The house next door had recently changed ownership as well, and the Portuguese family who took up residence there had three daughters. Two of them were close to me in age, and we became fast friends. The Mom tended a lovely garden of her own in their back yard where she took particular pride in her rose bushes. My Dad was impressed with her gardening ability and they could often be heard discussing soil conditions, fertilizer brands and other gardening tips.

Every summer, my friends' mother would bring my Mom their first and last roses of the season. Its beauty would brighten a room as it breathed its sweet-smelling perfume into the air. I think about my old neighbours every time I see the first rose on my own rosebush.

This one is for them.

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Monday, June 16, 2008

Fly-by Shooting

Benny is Frank's dog. The two of them visit me pretty much every weekend, much to my cats' dismay. Benny is a very high-energy Jack Russell Terror who is used to two long walks a day, and several instances of tug-o-war and fetch throughout the course of the day. When he's here, he's also used to a few games of Chase the Cat. Skittles is the more energetic of my two cats, and more often than not, opts to engage Benny in these games. Skitty gets the chance to hiss, spit and growl - activities that he doesn't usually pursue during his everyday life. It gives him a chance to explore his feline roots.

This past weekend, both of the critters were outside. Skitty had wandered over to my neighbour's front yard and was happily munching on some grass - an activity he loves nearly as much as throwing said grass back up on my carpet hours later. Benny decided that a happy cat was fair target for torment. He started running circles around Skitty, each one brought him close enough to give him a little nip or lick as he made contact on the fly. Occasionally, Skitty would get a good swipe in at Benny.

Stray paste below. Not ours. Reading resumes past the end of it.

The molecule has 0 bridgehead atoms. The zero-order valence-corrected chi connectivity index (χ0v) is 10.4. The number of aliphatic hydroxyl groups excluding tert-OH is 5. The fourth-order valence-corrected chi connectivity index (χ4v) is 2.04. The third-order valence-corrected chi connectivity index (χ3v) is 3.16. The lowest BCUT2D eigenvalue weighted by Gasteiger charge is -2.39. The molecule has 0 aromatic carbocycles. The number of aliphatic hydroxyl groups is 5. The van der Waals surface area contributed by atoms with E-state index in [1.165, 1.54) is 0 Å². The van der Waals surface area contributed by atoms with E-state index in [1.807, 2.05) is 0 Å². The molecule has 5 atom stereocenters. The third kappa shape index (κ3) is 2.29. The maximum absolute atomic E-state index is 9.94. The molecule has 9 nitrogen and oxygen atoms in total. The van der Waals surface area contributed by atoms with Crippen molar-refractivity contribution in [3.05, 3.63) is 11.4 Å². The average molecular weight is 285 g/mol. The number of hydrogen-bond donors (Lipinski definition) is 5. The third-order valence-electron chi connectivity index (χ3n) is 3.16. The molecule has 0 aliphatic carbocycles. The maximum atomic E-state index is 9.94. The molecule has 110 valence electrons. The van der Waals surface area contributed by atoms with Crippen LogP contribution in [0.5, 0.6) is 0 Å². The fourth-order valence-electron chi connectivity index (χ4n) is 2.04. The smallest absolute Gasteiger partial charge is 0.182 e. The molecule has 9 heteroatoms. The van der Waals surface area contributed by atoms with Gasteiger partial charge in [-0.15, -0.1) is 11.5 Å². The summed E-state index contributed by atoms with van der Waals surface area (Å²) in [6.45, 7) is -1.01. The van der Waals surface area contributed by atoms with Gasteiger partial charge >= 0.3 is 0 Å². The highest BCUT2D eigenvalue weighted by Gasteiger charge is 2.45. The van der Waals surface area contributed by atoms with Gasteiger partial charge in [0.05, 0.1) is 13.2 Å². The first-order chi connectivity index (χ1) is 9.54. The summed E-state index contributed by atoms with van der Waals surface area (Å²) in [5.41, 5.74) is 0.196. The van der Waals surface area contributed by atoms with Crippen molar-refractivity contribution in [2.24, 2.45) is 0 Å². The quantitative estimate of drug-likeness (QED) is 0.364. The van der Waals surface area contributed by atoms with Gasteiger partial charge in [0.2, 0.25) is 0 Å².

The following series of photographs were taken just seconds apart - one shot for each time that Benny zoomed around and past Skitty.

Can we say "pest?"

I see trouble coming...

Don't even think about hiding. I can see you! (Whap!)

Brace yourself, old boy! (Mrrrow!)

Neener, neener! (Thwap!)

Wheeeeeeee! (Hisssss!)

Touchdown! (Grrrrowl!)

A change of location. (Maybe he won't find me.)


Back in hiding.

If you'd like to read about more of Benny's antics you can find some past blog posts here, here, here and here.

If you'd like to see him and Skitty in action, you can take a look at this little video here.

We'll be heading up to Frank's family's cottage for a few days this week, where Benny will most likely participate in another one of his favourite games - Bite the Waves.

See you next week!

Wednesday, June 11, 2008

Finding Inspiration

I often post images of the scenes and creatures I encounter while walking along the paths of my local park. The pond within, offers a setting which is inviting to a wide variety of birds, but it also attracts animals of the human variety, including camera-toting bloggers.

This post is no exception. When you scroll down, you'll see some photos taken around the pathways near home, but my mind has wandered to a few of the regular characters I see during the course of my walks on any given day.

One evening, when Frank and I were out walking Benny, we noticed a youngish woman walking toward us from farther along the path. Another person, walking a medium-sized dog approached her from the same direction we were walking. There was nothing aggressive nor even curious about the dog as it neared the woman, but she forged a wide detour around him, which took her off of the path and onto the grassy area nearby. She resumed her pace on the pathway several meters behind him. It was obvious that she was afraid of dogs, and so we reeled Benny in to allay her concern, and to save her the extra steps. Frank tried to tell her that Benny was quite harmless. Her smile was sweet and apologetic, but her outstretched hands said "Keep away." We respected her fear, and speculated about what may have caused it.